“He’s got this Ivy League pedigree but he’s also blue-collar,” he added. “When Frasier and Martin would jab at each other, Martin could give it right back to him, but not on the intellectual side that Freddy can. So he can stand toe to toe with his dad a little bit more on certain things. We always thought that it would be fun making Frasier more the patriarch but still being the one that’s getting needled the most.”

Jack Cutmore-Scott as Freddy Crane In Frasier, episode 1, season 1
Jack Cutmore-Scott as Freddy Crane (Chris Haston/Paramount+)

Another new character is Freddy’s roommate, Eve, played by Jess Salgueiro, who Harris said serves as a “really nice sounding board” that can go between Freddy and Frasier’s world, while also carrying her own “emotional heft.”

“They both need to feel comfortable expressing stuff they can’t express to the other person. Freddy is going to have something he wants to say to his dad that he’s only be able to say to Eve and vice versa with Frasier. So we needed somebody that felt really emotional at her core but also very breezy,” Harris explained. “Even though she’s ostensibly a stranger to Frasier, he feels comfortable opening up to her even in the pilot. So I think that’s a product of how good of an actress Jess is because her part just kept getting bigger as we did the pilot. She just kept evolving it and would add in stuff and she became so delightful. It’s like, ‘all right, she needs more space, we need to make more room for her’ and you feel it as the episodes go on.”

Jack Cutmore-Scott as Freddy Crane and Jess Salgueiro as Eve in Frasier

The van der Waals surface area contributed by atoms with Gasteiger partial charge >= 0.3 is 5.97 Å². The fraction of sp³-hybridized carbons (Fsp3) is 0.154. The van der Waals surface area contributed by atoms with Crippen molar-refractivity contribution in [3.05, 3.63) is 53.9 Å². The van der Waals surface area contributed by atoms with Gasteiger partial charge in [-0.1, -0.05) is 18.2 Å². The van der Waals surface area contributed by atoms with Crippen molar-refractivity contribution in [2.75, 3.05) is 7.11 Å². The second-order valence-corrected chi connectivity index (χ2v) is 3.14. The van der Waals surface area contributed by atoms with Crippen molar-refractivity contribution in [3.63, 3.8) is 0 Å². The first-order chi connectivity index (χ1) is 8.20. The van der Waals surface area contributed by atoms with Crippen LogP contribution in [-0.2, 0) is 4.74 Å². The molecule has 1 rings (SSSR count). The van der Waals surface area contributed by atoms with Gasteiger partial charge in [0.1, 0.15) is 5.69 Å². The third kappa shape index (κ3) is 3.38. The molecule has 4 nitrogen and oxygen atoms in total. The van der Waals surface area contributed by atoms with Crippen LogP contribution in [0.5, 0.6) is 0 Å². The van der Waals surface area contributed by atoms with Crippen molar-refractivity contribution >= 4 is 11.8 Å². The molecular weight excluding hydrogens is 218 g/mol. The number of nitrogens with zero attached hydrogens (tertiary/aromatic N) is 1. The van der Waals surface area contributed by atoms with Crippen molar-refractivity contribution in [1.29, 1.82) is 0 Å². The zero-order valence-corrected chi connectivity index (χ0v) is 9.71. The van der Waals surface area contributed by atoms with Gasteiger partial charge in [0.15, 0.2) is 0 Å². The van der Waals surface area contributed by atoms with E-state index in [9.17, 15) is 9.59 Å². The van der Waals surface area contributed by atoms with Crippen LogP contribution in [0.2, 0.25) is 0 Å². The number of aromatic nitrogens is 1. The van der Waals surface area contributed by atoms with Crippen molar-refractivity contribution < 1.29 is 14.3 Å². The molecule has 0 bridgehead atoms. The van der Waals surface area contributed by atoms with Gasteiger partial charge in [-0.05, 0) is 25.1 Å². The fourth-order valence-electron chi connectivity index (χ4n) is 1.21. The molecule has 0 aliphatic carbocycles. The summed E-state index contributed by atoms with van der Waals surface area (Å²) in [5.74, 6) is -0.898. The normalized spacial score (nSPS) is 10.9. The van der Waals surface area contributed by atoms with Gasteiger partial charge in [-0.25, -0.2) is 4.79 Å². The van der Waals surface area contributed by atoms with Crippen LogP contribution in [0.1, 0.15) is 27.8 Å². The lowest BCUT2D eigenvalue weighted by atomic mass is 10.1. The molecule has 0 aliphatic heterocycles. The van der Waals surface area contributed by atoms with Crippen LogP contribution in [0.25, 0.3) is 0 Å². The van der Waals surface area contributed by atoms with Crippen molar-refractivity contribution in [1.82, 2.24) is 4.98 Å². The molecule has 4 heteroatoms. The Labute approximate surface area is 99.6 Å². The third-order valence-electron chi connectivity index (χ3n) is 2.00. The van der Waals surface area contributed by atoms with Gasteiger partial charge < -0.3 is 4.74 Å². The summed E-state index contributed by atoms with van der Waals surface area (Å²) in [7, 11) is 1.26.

Jack Cutmore-Scott as Freddy and Jess Salgueiro as Eve (Chris Haston/Paramount+)

While the revival is notably missing Frasier’s brother Niles (David Hyde Pierce), it does include his and Daphe’s (Jane Leeves) son David (Anders Keith).

“We were not trying to do a 1 to 1 replacement. I think that will be an instinct to many people when they’re watching it to say ‘Oh, that’s a little bit Niles or that’s Daphne.’ I don’t think that would be fair to the old show or the new show but obviously that’s an instinct even in several of the reviews. You can feel people trying to find the old characters in the new,” Harris said. “Obviously, we see David as a hybrid of his two parents. He’s got a lot of the neuroses of Niles. He’s got a lot of the empathy and humanity of Daphne and he’s also his own character.”

Harris noted that David is “not fully formed yet.”

“We talked about him almost being not quite at the adult stage of his metamorphosis yet because he’s a college freshman. So this is someone who’s awkward in his own body and not quite sure who he is yet,” he continued. “And we definitely have had fun seeing glimpses of his father, glimpses of his mother, but we ultimately want him to feel like his own character.”

Kelsey Grammer as Frasier Crane, Anders Keith as David and Jack Cutmore-Scott as Freddy Crane
Anders Keith as David (Chris Haston/Paramount+)

In addition to Cristalli, Harris and Grammer, the “Frasier” revival is executive produced by Tom Russo and Jordan McMahon. The series is produced by CBS Studios, in association with Grammer’s Grammnet NH Productions.

The first two episodes are directed by James Burrows, a legendary TV director known for his work as co-creator, executive producer and director of “Cheers,” the original “Frasier,” “Will & Grace” and “Friends.” 

The first three episodes of Paramount+’s “Frasier” are available to stream now, with new episodes premiering every Thursday.